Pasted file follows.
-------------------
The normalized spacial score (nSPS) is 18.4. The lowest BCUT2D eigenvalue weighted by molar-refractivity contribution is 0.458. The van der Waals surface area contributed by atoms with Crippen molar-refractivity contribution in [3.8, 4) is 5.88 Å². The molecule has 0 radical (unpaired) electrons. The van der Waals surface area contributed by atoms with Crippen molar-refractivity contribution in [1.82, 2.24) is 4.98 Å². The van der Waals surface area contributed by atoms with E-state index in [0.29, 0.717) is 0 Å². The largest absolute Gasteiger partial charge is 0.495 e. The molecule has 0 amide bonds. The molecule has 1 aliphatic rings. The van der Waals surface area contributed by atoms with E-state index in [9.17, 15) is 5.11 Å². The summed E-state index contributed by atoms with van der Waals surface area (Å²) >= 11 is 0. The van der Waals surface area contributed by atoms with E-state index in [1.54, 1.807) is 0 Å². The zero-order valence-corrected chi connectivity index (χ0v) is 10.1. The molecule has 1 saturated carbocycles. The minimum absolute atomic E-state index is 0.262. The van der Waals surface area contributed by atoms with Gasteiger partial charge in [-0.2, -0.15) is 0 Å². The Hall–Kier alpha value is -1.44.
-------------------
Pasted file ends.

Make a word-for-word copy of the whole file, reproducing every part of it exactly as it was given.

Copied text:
The normalized spacial score (nSPS) is 18.4. The lowest BCUT2D eigenvalue weighted by molar-refractivity contribution is 0.458. The van der Waals surface area contributed by atoms with Crippen molar-refractivity contribution in [3.8, 4) is 5.88 Å². The molecule has 0 radical (unpaired) electrons. The van der Waals surface area contributed by atoms with Crippen molar-refractivity contribution in [1.82, 2.24) is 4.98 Å². The van der Waals surface area contributed by atoms with E-state index in [0.29, 0.717) is 0 Å². The largest absolute Gasteiger partial charge is 0.495 e. The molecule has 0 amide bonds. The molecule has 1 aliphatic rings. The van der Waals surface area contributed by atoms with E-state index in [9.17, 15) is 5.11 Å². The summed E-state index contributed by atoms with van der Waals surface area (Å²) >= 11 is 0. The van der Waals surface area contributed by atoms with E-state index in [1.54, 1.807) is 0 Å². The zero-order valence-corrected chi connectivity index (χ0v) is 10.1. The molecule has 1 saturated carbocycles. The minimum absolute atomic E-state index is 0.262. The van der Waals surface area contributed by atoms with Gasteiger partial charge in [-0.2, -0.15) is 0 Å². The Hall–Kier alpha value is -1.44.